Although this ailing retailer is a recommendation of my colleagues at both Motley Fool Inside Value and Motley Fool Stock Advisor, I've been blowing raspberries at it for a while. As naughty as that may be, I've made no secret of my opinion, which is that at today's prices, Gap is not a value but a value trap.
Unfortunately for shareholders, Gap keeps doing things to prove me right.
Witness last month's same-store-sales results. Analysts already expected Gap to stink it up, but the 6% drop was about twice what was expected. The only highlight was that Banana Republic eked out a 3% gain.
But stack that up next to double-digit comps performances from the likes of American Eagle Outfitters
Let me put a finer point on it. Gap did worse than my official benchmark for lousy retailing these days, New York & Co.
On second thought, maybe not. The takeaway is this: Gap still doesn't have it together, yet it's priced as if everything is a-OK and right on the verge of a fix-up. If I assume that Gap will grow at a very modest rate -- much better than the actual shrinkage that's evident and ongoing -- I still make it out to be a $16 stock.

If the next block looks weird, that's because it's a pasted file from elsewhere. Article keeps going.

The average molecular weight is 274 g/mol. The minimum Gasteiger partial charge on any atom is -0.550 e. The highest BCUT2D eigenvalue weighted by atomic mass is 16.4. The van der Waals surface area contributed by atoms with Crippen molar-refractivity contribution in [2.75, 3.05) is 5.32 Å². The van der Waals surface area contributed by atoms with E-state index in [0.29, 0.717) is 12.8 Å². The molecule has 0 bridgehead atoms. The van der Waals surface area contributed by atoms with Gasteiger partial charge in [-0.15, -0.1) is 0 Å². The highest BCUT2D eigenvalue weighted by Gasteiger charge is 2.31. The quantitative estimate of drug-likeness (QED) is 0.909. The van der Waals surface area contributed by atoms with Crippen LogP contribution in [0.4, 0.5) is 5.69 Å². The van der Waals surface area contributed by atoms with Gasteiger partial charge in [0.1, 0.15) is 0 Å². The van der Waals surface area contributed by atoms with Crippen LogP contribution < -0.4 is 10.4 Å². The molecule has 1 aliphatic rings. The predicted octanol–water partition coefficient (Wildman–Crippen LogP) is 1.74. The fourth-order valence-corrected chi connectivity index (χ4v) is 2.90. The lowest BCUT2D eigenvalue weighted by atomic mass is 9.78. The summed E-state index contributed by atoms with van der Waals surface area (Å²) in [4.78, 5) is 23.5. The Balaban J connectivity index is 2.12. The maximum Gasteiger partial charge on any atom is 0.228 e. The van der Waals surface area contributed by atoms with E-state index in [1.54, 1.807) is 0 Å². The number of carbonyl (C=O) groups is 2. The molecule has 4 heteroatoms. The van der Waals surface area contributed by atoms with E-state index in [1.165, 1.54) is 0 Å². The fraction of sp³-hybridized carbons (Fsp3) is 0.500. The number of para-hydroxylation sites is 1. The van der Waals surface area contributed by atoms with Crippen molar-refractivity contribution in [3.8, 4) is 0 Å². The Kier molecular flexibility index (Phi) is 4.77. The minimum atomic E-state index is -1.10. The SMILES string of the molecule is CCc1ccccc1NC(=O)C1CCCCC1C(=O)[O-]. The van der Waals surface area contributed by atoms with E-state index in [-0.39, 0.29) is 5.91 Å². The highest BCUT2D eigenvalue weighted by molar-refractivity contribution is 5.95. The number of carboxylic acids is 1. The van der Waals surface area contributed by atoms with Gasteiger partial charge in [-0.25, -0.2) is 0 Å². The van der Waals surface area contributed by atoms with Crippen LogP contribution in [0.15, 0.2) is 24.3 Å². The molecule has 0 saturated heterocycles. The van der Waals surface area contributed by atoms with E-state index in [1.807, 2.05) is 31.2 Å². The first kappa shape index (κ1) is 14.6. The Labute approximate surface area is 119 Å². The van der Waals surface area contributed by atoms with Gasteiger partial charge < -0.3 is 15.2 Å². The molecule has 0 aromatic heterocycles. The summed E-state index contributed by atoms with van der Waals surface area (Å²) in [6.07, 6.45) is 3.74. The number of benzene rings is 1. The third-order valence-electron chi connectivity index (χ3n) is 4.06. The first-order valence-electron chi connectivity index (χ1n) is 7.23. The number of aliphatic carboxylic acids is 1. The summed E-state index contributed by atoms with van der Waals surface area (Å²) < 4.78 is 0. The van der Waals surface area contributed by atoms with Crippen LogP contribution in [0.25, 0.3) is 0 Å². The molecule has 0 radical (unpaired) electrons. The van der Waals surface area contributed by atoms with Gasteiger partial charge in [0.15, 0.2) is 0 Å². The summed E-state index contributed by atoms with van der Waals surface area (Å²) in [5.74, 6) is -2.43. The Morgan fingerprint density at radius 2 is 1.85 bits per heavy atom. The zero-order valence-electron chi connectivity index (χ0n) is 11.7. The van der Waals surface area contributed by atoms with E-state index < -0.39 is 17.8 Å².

And since I don't believe Gap has got the plan to turn it around, there's no way I'd consider paying full price, let alone today's price. Gap could certainly surprise us and do much better, but that's not enough to make me take on the risk that it will do what looks more likely: continue to blow it.
I refer you to my first Law of Retail Inertia: "A retailer in suckage will tend to remain in suckage unless acted upon by a net force."
By the way, I've come across that law the hard way, which is why I don't ignore it. It's going to take major net force at Gap to reverse the trends, and I don't see it coming. Talk to me around $13 a pop. If I'm going to buy junky duds, I want the discount.
You might be surprised to learn that Seth's Inside Value comrades don't really mind his contrary opinion on Gap. You see, they realize that differences of opinions are what create value opportunities and that discussion is good for your investing brain. If you'd like a free trial to the world of investing like a grownup, it's just a mouse click away.
New York & Co. is a Motley Fool Hidden Gems recommendation.
Seth Jayson thinks it's OK to follow certain rules. At the time of publication, he had shares of Guess?, New York & Co., and American Eagle, but no positions in any other company mentioned. View his stock holdings and Fool profile here. Fool rules are here .